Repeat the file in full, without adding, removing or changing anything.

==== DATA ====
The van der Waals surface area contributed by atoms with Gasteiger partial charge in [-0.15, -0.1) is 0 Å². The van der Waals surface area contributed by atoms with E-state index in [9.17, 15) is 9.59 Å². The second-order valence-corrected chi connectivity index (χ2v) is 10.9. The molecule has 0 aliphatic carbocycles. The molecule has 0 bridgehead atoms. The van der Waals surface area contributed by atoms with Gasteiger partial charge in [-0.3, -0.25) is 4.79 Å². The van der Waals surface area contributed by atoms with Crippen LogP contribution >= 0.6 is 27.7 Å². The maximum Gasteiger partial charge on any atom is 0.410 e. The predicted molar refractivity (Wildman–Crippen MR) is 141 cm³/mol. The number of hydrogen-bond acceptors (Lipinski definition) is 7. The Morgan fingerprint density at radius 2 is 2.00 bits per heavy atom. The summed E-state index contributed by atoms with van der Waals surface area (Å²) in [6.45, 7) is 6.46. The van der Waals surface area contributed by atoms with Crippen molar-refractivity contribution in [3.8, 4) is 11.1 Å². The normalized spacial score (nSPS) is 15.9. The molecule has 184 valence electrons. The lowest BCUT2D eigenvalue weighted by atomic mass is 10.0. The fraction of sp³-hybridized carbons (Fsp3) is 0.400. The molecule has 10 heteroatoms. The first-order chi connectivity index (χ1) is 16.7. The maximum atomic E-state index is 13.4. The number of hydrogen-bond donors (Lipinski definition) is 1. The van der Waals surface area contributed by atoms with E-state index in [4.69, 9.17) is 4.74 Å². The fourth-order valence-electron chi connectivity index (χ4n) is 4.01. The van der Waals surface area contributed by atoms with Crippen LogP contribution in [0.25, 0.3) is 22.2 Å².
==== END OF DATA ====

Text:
The van der Waals surface area contributed by atoms with Gasteiger partial charge in [-0.15, -0.1) is 0 Å². The van der Waals surface area contributed by atoms with E-state index in [9.17, 15) is 9.59 Å². The second-order valence-corrected chi connectivity index (χ2v) is 10.9. The molecule has 0 aliphatic carbocycles. The molecule has 0 bridgehead atoms. The van der Waals surface area contributed by atoms with Gasteiger partial charge in [-0.3, -0.25) is 4.79 Å². The van der Waals surface area contributed by atoms with Crippen LogP contribution >= 0.6 is 27.7 Å². The maximum Gasteiger partial charge on any atom is 0.410 e. The predicted molar refractivity (Wildman–Crippen MR) is 141 cm³/mol. The number of hydrogen-bond acceptors (Lipinski definition) is 7. The Morgan fingerprint density at radius 2 is 2.00 bits per heavy atom. The summed E-state index contributed by atoms with van der Waals surface area (Å²) in [6.45, 7) is 6.46. The van der Waals surface area contributed by atoms with Crippen molar-refractivity contribution in [3.8, 4) is 11.1 Å². The normalized spacial score (nSPS) is 15.9. The molecule has 184 valence electrons. The lowest BCUT2D eigenvalue weighted by atomic mass is 10.0. The fraction of sp³-hybridized carbons (Fsp3) is 0.400. The molecule has 10 heteroatoms. The first-order chi connectivity index (χ1) is 16.7. The maximum atomic E-state index is 13.4. The number of hydrogen-bond donors (Lipinski definition) is 1. The van der Waals surface area contributed by atoms with E-state index in [4.69, 9.17) is 4.74 Å². The fourth-order valence-electron chi connectivity index (χ4n) is 4.01. The van der Waals surface area contributed by atoms with Crippen LogP contribution in [0.25, 0.3) is 22.2 Å².